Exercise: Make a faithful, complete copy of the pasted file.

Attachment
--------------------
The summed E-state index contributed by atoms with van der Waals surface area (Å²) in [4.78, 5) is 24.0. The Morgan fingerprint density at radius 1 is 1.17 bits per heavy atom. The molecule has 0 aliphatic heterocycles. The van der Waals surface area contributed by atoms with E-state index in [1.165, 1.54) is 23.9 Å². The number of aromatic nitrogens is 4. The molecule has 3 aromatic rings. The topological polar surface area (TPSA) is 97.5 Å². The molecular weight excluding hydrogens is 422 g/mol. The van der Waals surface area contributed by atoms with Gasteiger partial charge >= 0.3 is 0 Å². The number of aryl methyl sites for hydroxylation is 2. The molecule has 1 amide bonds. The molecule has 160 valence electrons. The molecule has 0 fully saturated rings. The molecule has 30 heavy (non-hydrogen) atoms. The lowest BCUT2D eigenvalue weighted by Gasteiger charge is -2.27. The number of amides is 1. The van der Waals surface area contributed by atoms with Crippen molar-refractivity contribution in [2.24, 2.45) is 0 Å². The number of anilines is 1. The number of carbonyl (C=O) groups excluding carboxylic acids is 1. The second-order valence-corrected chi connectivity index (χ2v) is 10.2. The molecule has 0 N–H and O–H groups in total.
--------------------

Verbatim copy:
The summed E-state index contributed by atoms with van der Waals surface area (Å²) in [4.78, 5) is 24.0. The Morgan fingerprint density at radius 1 is 1.17 bits per heavy atom. The molecule has 0 aliphatic heterocycles. The van der Waals surface area contributed by atoms with E-state index in [1.165, 1.54) is 23.9 Å². The number of aromatic nitrogens is 4. The molecule has 3 aromatic rings. The topological polar surface area (TPSA) is 97.5 Å². The molecular weight excluding hydrogens is 422 g/mol. The van der Waals surface area contributed by atoms with Gasteiger partial charge >= 0.3 is 0 Å². The number of aryl methyl sites for hydroxylation is 2. The molecule has 1 amide bonds. The molecule has 160 valence electrons. The molecule has 0 fully saturated rings. The molecule has 30 heavy (non-hydrogen) atoms. The lowest BCUT2D eigenvalue weighted by Gasteiger charge is -2.27. The number of amides is 1. The van der Waals surface area contributed by atoms with Crippen molar-refractivity contribution in [2.24, 2.45) is 0 Å². The number of anilines is 1. The number of carbonyl (C=O) groups excluding carboxylic acids is 1. The second-order valence-corrected chi connectivity index (χ2v) is 10.2. The molecule has 0 N–H and O–H groups in total.